Baby Bloomer/Diaper Cover Pattern

I want to preface this by pointing out that this is probably the most complicated pattern I have ever thought up and taken the time to write down, and I'm proud of how it turned out, but at the same time I keep thinking I must've done something wrong in writing down the pattern. I even made it a second time just to make sure I was able to read my own notes. If you find any errors or have any questions, please feel free to comment with them.

The "bloomers" in the above photo are made with Caron Simply Soft yarn but any worsted weight will do. I used a size G hook. Claire (who is sporting my creation in the picture) is five-months-old and on the verge of moving into 6 to 9 month clothing so I'm going to say that's the size that this makes.

It is worked mainly in single crochet (sc) with double crochet (dc) shells. You need to know single crochet increases (2sc) and decreases (scd) and if you desire to sew up rather than slip stitch up the side, you'll want a yarn needle to finish off the project.

EDIT 7/4/12: Claire wore the pink one outside of the house yesterday for the first time and it got complimented by our neighbor, so I'm even more pleased with the piece. However, I noticed something about the second one I made: it's at least a full size bigger. I think this is because I worked tighter stitches using the Caron yarn than I did with the Red Heart yarn I used to construct the second. So keep that in mind when making your yarn choices.

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Chain (ch) 31, turn

Row (r) 1: Sc in the second chain from the hook, sc in the remaining chains, 30 stitches
R 2-3: Ch1, sc the length of the piece
Here we start to work the shells.
R4 (shell row): ch 3, 4dc in the first stitch of the row, (skip the next stitch, sc in next stitch, skip a stitch, 5dc in the next stitch ) repeat (-) to the end of the row, slip stitch in last stitch
R5-7: ch 3, sc in the top (3rd) stitch of the shell, 5dc in the sc, repeat to the end
R8-13: ch 1, sc in each stitch across
R14-26: ch1, scd, work remaining stitches until the last two, scd again (each row will shrink by two stitches until you reach the desired width for the crotch. . .which I somehow neglected to count but I think it would be 18 stitches across at the end.
R27-40: ch1 sc across
R41-53 (I'm calling these my "increase rows, basically you are reversing the process you did in rows 14-26): ch1, 2sc in the first stitch, sc across until the last stitch, 2sc in the last stitch (you are increasing by two each row).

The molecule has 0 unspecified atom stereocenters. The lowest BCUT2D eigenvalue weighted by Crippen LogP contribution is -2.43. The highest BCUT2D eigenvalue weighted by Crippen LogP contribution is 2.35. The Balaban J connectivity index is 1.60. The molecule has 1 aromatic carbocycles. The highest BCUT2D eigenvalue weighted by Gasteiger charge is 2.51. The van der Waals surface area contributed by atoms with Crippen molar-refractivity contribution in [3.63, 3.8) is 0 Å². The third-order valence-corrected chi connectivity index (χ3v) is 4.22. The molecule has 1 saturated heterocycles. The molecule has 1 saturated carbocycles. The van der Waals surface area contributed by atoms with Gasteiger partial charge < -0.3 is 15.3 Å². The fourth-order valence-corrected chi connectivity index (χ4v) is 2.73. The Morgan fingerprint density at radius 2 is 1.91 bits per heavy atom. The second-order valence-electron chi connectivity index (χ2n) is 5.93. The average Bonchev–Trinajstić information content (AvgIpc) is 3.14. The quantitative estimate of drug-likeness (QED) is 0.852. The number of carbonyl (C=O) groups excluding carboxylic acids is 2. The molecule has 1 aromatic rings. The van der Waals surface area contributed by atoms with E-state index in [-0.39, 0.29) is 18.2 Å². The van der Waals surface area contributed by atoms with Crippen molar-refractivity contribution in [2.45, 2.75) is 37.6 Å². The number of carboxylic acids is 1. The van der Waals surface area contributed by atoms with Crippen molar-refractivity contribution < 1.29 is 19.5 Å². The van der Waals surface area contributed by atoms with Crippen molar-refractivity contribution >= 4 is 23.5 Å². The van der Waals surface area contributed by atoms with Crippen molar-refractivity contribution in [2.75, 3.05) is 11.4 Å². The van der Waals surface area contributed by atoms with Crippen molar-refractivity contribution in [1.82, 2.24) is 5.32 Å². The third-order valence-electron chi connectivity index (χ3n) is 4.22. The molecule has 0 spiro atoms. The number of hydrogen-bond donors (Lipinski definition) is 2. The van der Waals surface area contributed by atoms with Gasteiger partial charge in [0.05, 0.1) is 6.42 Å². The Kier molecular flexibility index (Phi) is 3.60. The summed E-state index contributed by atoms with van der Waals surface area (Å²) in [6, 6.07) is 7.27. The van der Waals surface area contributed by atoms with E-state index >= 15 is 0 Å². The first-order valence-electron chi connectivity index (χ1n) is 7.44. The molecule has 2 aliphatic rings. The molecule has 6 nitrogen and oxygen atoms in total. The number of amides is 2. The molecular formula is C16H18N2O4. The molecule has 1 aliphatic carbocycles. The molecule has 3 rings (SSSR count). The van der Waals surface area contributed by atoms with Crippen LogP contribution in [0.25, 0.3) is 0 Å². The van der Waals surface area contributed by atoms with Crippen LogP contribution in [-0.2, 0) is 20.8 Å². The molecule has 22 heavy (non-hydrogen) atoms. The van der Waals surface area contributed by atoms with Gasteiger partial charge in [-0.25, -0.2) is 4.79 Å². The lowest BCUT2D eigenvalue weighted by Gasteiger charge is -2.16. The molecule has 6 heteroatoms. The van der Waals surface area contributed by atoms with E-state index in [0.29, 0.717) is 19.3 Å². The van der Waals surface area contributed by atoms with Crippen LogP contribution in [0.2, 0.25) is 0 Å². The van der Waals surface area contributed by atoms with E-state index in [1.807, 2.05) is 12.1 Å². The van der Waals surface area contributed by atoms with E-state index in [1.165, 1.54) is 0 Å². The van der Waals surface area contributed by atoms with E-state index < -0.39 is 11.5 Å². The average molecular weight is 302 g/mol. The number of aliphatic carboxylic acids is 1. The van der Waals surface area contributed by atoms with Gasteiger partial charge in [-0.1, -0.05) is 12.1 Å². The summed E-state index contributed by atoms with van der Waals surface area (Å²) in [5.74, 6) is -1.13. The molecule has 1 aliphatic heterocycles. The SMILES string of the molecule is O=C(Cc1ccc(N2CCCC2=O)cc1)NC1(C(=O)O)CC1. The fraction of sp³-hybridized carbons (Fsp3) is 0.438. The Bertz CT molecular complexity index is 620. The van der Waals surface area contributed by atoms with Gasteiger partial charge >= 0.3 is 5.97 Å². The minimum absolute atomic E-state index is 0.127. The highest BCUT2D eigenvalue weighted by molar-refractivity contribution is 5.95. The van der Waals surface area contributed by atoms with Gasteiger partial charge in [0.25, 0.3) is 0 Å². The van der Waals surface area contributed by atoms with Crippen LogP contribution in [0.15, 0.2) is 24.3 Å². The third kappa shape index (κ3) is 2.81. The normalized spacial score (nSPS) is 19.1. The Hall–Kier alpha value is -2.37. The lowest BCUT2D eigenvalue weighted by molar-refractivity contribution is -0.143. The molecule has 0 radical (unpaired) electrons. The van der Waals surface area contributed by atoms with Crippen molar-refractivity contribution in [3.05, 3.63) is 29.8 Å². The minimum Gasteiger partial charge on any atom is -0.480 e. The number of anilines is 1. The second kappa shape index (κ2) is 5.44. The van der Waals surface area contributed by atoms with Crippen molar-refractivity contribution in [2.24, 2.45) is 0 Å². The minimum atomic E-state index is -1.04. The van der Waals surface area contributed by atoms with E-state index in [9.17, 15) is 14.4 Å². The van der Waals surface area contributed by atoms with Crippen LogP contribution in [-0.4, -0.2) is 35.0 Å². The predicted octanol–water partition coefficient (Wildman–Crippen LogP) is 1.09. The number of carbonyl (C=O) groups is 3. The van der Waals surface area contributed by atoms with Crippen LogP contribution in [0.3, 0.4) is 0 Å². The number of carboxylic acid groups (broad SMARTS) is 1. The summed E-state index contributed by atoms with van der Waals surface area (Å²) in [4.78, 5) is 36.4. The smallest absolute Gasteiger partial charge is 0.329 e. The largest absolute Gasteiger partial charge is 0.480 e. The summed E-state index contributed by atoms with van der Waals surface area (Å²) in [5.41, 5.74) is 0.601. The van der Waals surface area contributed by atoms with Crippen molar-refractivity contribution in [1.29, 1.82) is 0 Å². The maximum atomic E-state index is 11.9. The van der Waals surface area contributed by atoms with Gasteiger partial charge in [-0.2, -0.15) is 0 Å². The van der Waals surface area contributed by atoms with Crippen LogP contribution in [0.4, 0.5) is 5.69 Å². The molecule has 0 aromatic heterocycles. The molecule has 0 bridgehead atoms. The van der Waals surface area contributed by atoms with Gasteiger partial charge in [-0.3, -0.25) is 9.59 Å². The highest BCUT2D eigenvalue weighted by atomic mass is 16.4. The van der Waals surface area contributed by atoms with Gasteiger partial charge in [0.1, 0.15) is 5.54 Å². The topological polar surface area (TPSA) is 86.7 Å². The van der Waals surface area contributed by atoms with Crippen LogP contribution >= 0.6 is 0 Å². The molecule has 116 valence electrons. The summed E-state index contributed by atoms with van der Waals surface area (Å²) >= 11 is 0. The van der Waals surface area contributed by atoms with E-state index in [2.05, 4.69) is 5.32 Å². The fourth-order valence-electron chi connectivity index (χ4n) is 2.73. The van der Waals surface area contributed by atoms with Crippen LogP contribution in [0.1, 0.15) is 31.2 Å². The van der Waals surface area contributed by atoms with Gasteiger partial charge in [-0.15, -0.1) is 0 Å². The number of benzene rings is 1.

When you reach row 53 the width of the piece should be even with where it was in row 13.
R54-60: ch 1, sc across
R61-62: ch1, scd, sc across until the last two stitches, scd
R63: ch 1, sc across
R64 (A new shell row): ch 1, (single crochet in the first stitch, skip the next two stitches, 5dc (for a shell) in the next stitch, skip the next two stitches) repeat (-) until the last stitch, 3dc for a "half shell" in the last stitch.
R65-66: ch 1, sc in the top of the half shell, (5dc in the sc space, sc on the top <3rd stitch> of the next shell) repeat (-) until the last stitch, 3dc half shell in the last stitch
R67-68: ch 1, sc across.
Fasten off leaving a long tail for sewing
Here fold the piece together, matching up the edges carefully and slip stitch or sew the two edges together, leaving the leg holes open, of course. There. You're done!

This is how the piece looks when you've made the shell rows, the single crochet rows, and have started on the decrease rows. 

This is just to show how the decreases look.

Somehow I neglected taking more pictures until I reached the second set of shells. 

 A closer look at the second shells showing the "half shell" that ends the row.
The piece when complete except for sewing up the edges. 

 Here I have sewn up one side. Be careful to match the sides up evenly.
 The completed piece.
 The completed piece on Claire. It's a tiny bit big for her but that makes for comfortable movement.
Snug on her baby booty. 

 So stylish. Even Matt (who normally thinks yarn looks tacky) admitted that this was pretty cute.
 I made a second one in light blue just to test out my pattern.
 You can add some interest by making the shell rows or just the top a different color. I edged the front of mine in white.
 The second version came out nearly identical to the first (different colors aside) which I believe means the pattern is correct.

off hook feature